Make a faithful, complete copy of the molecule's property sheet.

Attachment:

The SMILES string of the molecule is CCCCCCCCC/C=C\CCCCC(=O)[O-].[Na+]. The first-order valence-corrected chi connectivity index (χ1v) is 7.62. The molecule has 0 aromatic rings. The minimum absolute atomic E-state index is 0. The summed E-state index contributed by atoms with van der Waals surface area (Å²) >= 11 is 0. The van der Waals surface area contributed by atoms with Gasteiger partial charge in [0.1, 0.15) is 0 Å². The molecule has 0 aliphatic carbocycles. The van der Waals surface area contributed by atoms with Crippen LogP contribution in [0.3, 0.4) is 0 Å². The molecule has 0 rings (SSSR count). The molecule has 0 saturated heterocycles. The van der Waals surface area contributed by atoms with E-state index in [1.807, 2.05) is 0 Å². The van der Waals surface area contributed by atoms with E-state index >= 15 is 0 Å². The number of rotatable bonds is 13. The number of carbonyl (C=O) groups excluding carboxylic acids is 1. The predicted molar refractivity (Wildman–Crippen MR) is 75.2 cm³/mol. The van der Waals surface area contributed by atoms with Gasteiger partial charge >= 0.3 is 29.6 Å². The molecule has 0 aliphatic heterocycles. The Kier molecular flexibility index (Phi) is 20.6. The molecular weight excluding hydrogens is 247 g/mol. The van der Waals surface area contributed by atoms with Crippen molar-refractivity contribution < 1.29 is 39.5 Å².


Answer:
The SMILES string of the molecule is CCCCCCCCC/C=C\CCCCC(=O)[O-].[Na+]. The first-order valence-corrected chi connectivity index (χ1v) is 7.62. The molecule has 0 aromatic rings. The minimum absolute atomic E-state index is 0. The summed E-state index contributed by atoms with van der Waals surface area (Å²) >= 11 is 0. The van der Waals surface area contributed by atoms with Gasteiger partial charge in [0.1, 0.15) is 0 Å². The molecule has 0 aliphatic carbocycles. The van der Waals surface area contributed by atoms with Crippen LogP contribution in [0.3, 0.4) is 0 Å². The molecule has 0 rings (SSSR count). The molecule has 0 saturated heterocycles. The van der Waals surface area contributed by atoms with E-state index in [1.807, 2.05) is 0 Å². The van der Waals surface area contributed by atoms with E-state index >= 15 is 0 Å². The number of rotatable bonds is 13. The number of carbonyl (C=O) groups excluding carboxylic acids is 1. The predicted molar refractivity (Wildman–Crippen MR) is 75.2 cm³/mol. The van der Waals surface area contributed by atoms with Gasteiger partial charge >= 0.3 is 29.6 Å². The molecule has 0 aliphatic heterocycles. The Kier molecular flexibility index (Phi) is 20.6. The molecular weight excluding hydrogens is 247 g/mol. The van der Waals surface area contributed by atoms with Crippen molar-refractivity contribution < 1.29 is 39.5 Å².